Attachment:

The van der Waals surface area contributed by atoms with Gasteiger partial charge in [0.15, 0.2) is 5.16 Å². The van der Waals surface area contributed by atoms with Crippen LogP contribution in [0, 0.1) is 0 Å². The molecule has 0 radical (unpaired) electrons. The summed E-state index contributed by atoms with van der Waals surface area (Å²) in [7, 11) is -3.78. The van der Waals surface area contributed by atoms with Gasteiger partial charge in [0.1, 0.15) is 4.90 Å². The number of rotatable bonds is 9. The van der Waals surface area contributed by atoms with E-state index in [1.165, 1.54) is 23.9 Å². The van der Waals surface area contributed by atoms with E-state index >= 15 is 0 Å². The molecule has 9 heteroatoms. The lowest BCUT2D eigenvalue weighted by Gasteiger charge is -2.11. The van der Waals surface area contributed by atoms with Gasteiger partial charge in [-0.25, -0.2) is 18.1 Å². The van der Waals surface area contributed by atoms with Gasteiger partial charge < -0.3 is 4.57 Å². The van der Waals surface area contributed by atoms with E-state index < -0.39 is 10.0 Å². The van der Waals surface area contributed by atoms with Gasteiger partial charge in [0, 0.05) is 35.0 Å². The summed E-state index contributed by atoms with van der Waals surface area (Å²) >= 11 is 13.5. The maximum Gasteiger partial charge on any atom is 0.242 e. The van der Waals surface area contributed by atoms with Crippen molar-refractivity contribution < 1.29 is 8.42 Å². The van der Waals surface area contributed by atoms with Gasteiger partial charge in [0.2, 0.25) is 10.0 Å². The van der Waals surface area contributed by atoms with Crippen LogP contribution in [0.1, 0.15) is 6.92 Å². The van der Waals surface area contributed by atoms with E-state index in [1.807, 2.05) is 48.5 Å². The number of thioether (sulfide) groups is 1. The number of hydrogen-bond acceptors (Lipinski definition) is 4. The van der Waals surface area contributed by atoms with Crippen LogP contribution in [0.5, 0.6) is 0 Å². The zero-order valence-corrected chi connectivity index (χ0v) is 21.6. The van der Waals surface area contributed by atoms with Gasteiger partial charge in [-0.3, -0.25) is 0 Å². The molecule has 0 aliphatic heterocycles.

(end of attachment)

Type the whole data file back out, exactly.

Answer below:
The van der Waals surface area contributed by atoms with Gasteiger partial charge in [0.15, 0.2) is 5.16 Å². The van der Waals surface area contributed by atoms with Crippen LogP contribution in [0, 0.1) is 0 Å². The molecule has 0 radical (unpaired) electrons. The summed E-state index contributed by atoms with van der Waals surface area (Å²) in [7, 11) is -3.78. The van der Waals surface area contributed by atoms with Gasteiger partial charge in [0.1, 0.15) is 4.90 Å². The number of rotatable bonds is 9. The van der Waals surface area contributed by atoms with E-state index in [1.165, 1.54) is 23.9 Å². The van der Waals surface area contributed by atoms with E-state index >= 15 is 0 Å². The molecule has 9 heteroatoms. The lowest BCUT2D eigenvalue weighted by Gasteiger charge is -2.11. The van der Waals surface area contributed by atoms with Gasteiger partial charge in [-0.25, -0.2) is 18.1 Å². The van der Waals surface area contributed by atoms with Gasteiger partial charge < -0.3 is 4.57 Å². The van der Waals surface area contributed by atoms with E-state index < -0.39 is 10.0 Å². The van der Waals surface area contributed by atoms with Gasteiger partial charge in [0, 0.05) is 35.0 Å². The summed E-state index contributed by atoms with van der Waals surface area (Å²) >= 11 is 13.5. The maximum Gasteiger partial charge on any atom is 0.242 e. The van der Waals surface area contributed by atoms with Crippen molar-refractivity contribution < 1.29 is 8.42 Å². The van der Waals surface area contributed by atoms with Gasteiger partial charge in [0.2, 0.25) is 10.0 Å². The van der Waals surface area contributed by atoms with Crippen LogP contribution in [0.1, 0.15) is 6.92 Å². The van der Waals surface area contributed by atoms with E-state index in [1.807, 2.05) is 48.5 Å². The number of thioether (sulfide) groups is 1. The number of hydrogen-bond acceptors (Lipinski definition) is 4. The van der Waals surface area contributed by atoms with Crippen LogP contribution in [0.5, 0.6) is 0 Å². The zero-order valence-corrected chi connectivity index (χ0v) is 21.6. The van der Waals surface area contributed by atoms with Gasteiger partial charge in [-0.3, -0.25) is 0 Å². The molecule has 0 aliphatic heterocycles.